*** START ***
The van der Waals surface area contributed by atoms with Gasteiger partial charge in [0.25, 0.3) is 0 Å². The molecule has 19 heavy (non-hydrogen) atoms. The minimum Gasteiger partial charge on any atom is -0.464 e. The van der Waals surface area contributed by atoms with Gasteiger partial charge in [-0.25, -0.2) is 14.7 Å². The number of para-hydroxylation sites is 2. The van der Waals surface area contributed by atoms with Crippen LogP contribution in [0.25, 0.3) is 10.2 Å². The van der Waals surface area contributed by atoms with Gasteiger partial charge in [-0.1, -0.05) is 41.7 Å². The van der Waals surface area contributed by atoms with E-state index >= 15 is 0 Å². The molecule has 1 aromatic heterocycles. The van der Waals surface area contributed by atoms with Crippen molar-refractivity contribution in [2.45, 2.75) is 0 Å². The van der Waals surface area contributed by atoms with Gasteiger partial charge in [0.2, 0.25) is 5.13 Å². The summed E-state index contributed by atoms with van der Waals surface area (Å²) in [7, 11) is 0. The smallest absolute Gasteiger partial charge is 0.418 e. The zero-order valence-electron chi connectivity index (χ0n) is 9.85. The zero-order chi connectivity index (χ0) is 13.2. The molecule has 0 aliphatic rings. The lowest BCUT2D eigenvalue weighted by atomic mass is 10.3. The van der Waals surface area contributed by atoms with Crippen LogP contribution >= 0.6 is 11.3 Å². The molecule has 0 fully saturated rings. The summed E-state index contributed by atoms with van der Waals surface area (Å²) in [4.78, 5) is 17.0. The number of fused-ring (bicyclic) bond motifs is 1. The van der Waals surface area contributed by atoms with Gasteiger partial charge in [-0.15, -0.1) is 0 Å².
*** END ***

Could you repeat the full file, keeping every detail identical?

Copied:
The van der Waals surface area contributed by atoms with Gasteiger partial charge in [0.25, 0.3) is 0 Å². The molecule has 19 heavy (non-hydrogen) atoms. The minimum Gasteiger partial charge on any atom is -0.464 e. The van der Waals surface area contributed by atoms with Gasteiger partial charge in [-0.25, -0.2) is 14.7 Å². The number of para-hydroxylation sites is 2. The van der Waals surface area contributed by atoms with Crippen LogP contribution in [0.25, 0.3) is 10.2 Å². The van der Waals surface area contributed by atoms with Gasteiger partial charge in [-0.1, -0.05) is 41.7 Å². The van der Waals surface area contributed by atoms with E-state index >= 15 is 0 Å². The molecule has 1 aromatic heterocycles. The van der Waals surface area contributed by atoms with Crippen molar-refractivity contribution in [2.45, 2.75) is 0 Å². The van der Waals surface area contributed by atoms with Gasteiger partial charge in [0.2, 0.25) is 5.13 Å². The summed E-state index contributed by atoms with van der Waals surface area (Å²) in [7, 11) is 0. The smallest absolute Gasteiger partial charge is 0.418 e. The zero-order valence-electron chi connectivity index (χ0n) is 9.85. The zero-order chi connectivity index (χ0) is 13.2. The molecule has 0 aliphatic rings. The lowest BCUT2D eigenvalue weighted by atomic mass is 10.3. The van der Waals surface area contributed by atoms with Crippen LogP contribution >= 0.6 is 11.3 Å². The molecule has 0 fully saturated rings. The summed E-state index contributed by atoms with van der Waals surface area (Å²) in [4.78, 5) is 17.0. The number of fused-ring (bicyclic) bond motifs is 1. The van der Waals surface area contributed by atoms with Gasteiger partial charge in [-0.15, -0.1) is 0 Å².